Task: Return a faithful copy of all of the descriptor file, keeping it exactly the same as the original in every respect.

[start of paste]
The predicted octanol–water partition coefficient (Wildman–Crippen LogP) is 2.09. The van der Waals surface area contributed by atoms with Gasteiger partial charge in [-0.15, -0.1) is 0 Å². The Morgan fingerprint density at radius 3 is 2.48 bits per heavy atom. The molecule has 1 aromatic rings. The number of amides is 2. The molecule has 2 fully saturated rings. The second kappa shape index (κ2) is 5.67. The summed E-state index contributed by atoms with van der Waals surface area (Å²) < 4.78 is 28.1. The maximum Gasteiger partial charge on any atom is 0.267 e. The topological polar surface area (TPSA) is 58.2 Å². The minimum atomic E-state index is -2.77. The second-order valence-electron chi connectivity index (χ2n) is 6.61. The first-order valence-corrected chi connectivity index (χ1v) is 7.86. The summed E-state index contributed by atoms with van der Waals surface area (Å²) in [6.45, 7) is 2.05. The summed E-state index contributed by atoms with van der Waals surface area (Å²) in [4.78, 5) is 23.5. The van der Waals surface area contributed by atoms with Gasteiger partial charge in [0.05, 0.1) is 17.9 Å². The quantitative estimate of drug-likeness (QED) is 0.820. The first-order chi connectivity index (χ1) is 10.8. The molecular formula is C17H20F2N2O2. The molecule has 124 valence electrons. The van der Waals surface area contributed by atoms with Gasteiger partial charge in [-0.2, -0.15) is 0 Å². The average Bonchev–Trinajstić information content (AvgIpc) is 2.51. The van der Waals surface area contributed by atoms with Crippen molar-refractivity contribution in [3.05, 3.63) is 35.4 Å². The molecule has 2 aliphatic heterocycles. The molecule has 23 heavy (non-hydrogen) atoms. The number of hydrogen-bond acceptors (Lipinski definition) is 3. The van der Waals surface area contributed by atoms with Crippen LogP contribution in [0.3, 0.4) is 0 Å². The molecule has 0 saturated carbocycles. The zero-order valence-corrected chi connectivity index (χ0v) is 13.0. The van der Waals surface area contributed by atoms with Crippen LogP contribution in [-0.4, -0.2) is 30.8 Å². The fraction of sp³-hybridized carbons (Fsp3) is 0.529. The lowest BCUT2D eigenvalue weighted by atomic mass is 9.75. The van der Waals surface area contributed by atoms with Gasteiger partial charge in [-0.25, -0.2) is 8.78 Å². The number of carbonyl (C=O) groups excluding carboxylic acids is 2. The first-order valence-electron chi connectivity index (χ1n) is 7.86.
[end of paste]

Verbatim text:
The predicted octanol–water partition coefficient (Wildman–Crippen LogP) is 2.09. The van der Waals surface area contributed by atoms with Gasteiger partial charge in [-0.15, -0.1) is 0 Å². The Morgan fingerprint density at radius 3 is 2.48 bits per heavy atom. The molecule has 1 aromatic rings. The number of amides is 2. The molecule has 2 fully saturated rings. The second kappa shape index (κ2) is 5.67. The summed E-state index contributed by atoms with van der Waals surface area (Å²) < 4.78 is 28.1. The maximum Gasteiger partial charge on any atom is 0.267 e. The topological polar surface area (TPSA) is 58.2 Å². The minimum atomic E-state index is -2.77. The second-order valence-electron chi connectivity index (χ2n) is 6.61. The first-order valence-corrected chi connectivity index (χ1v) is 7.86. The summed E-state index contributed by atoms with van der Waals surface area (Å²) in [6.45, 7) is 2.05. The summed E-state index contributed by atoms with van der Waals surface area (Å²) in [4.78, 5) is 23.5. The van der Waals surface area contributed by atoms with Gasteiger partial charge in [0.05, 0.1) is 17.9 Å². The quantitative estimate of drug-likeness (QED) is 0.820. The first-order chi connectivity index (χ1) is 10.8. The molecular formula is C17H20F2N2O2. The molecule has 124 valence electrons. The van der Waals surface area contributed by atoms with Gasteiger partial charge in [-0.2, -0.15) is 0 Å². The average Bonchev–Trinajstić information content (AvgIpc) is 2.51. The van der Waals surface area contributed by atoms with Crippen molar-refractivity contribution in [3.05, 3.63) is 35.4 Å². The molecule has 2 aliphatic heterocycles. The molecule has 23 heavy (non-hydrogen) atoms. The number of hydrogen-bond acceptors (Lipinski definition) is 3. The van der Waals surface area contributed by atoms with Crippen LogP contribution in [0.3, 0.4) is 0 Å². The molecule has 0 saturated carbocycles. The zero-order valence-corrected chi connectivity index (χ0v) is 13.0. The van der Waals surface area contributed by atoms with Crippen LogP contribution in [-0.4, -0.2) is 30.8 Å². The fraction of sp³-hybridized carbons (Fsp3) is 0.529. The lowest BCUT2D eigenvalue weighted by atomic mass is 9.75. The van der Waals surface area contributed by atoms with Gasteiger partial charge in [-0.25, -0.2) is 8.78 Å². The number of carbonyl (C=O) groups excluding carboxylic acids is 2. The first-order valence-electron chi connectivity index (χ1n) is 7.86.